Activity: Membership › Membership of board
The Mediterranean Archaeology Australian Research Community (MAARC) was conceived in Auckland in early 2020 during the international conference 'Exchanging Ideas: Trade, Technology and Connectivity and pre-Roman Italy' when, over a coffee, Jeremy Armstrong and Gijs Tol lamented the fact that there was no regional network or annual event that really catered to Mediterranean archaeology. As a result we noted that many of us look predominantly towards Europe and the United States for our networks, limiting interactions between the many excellent scholars and postgraduate students working on the ancient Mediterranean from universities in Australia and New Zealand, and creating serious issues of access and equity to such overseas networks based on personal research budgets and postgraduate funding. MAARC is the initial attempt to fill this gap.
MAARC is intended facilitate a sense of community and encourage interaction, communication, and collaboration between those researching the archaeology of the Ancient Mediterranean (intended in the broadest possible sense). A key element of this will be an annual meeting that rotates around the various institutions in the region that harbour an Ancient History/Mediterranean Archaeology program. These meetings are intended to be low key, informal and affordable, with free registration and attendance, and no annual membership fee. It will also hopefully include the publication of a brief directory of regional scholars working on relevant topics (forthcoming).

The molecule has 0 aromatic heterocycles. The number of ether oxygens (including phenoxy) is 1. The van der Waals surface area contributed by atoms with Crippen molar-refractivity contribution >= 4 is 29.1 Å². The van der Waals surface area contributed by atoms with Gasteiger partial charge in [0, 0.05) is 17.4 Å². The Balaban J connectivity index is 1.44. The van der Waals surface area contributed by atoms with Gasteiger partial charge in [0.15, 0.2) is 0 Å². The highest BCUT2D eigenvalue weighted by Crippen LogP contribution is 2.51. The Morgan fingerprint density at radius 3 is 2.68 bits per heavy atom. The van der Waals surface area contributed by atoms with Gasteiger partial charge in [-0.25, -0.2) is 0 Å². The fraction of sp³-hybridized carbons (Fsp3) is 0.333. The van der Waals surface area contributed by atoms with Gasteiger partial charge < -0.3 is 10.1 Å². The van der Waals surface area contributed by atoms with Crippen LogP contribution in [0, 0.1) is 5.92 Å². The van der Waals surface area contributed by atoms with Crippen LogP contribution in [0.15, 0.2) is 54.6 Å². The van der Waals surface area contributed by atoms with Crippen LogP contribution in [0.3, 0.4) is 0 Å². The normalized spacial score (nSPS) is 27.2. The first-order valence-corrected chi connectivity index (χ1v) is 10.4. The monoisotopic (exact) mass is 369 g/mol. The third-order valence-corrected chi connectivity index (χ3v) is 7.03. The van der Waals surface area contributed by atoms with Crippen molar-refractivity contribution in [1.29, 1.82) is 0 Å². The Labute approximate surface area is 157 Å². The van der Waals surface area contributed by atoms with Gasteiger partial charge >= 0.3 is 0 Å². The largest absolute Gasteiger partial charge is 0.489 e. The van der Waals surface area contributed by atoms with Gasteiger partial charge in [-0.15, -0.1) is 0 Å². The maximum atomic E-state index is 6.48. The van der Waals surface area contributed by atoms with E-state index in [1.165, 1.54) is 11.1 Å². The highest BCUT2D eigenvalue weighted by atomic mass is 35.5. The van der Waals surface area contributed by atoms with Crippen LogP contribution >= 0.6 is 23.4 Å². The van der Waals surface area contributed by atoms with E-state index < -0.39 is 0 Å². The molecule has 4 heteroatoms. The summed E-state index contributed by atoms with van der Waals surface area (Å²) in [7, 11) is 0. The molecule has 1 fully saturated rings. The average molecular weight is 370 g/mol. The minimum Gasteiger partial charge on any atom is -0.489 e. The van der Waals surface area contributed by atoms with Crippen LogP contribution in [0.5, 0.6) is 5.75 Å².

The first meeting will be held as a completely online event, hosted by the University of Melbourne, on January 28-30, 2021.
At the same time, a standing committee has been set up that will serve as a point of contact and information dissemination, and also to allow the rotation of a (yearly) meeting around the various institutions involved. The current standing committee includes:
Jeremy Armstrong (University of Auckland)
Amelia Brown (University of Queensland)
Hamish Cameron (Victoria University of Wellington)
Andrew Connor (Monash University)
Melanie Fillios (University of New England)
Alison Griffith (University of Canterbury)
Yvonne Inall (Australian Archaeological Institute in Athens)
Ania Kotarba (Flinders University)
Ray Laurence (Macquarie University)
Margaret O'Hea (University of Adelaide)
Dan Osland (University of Otago)
James Richardson (Massey University)
Ted Robinson (University of Sydney)
Gijs Tol (University of Melbourne)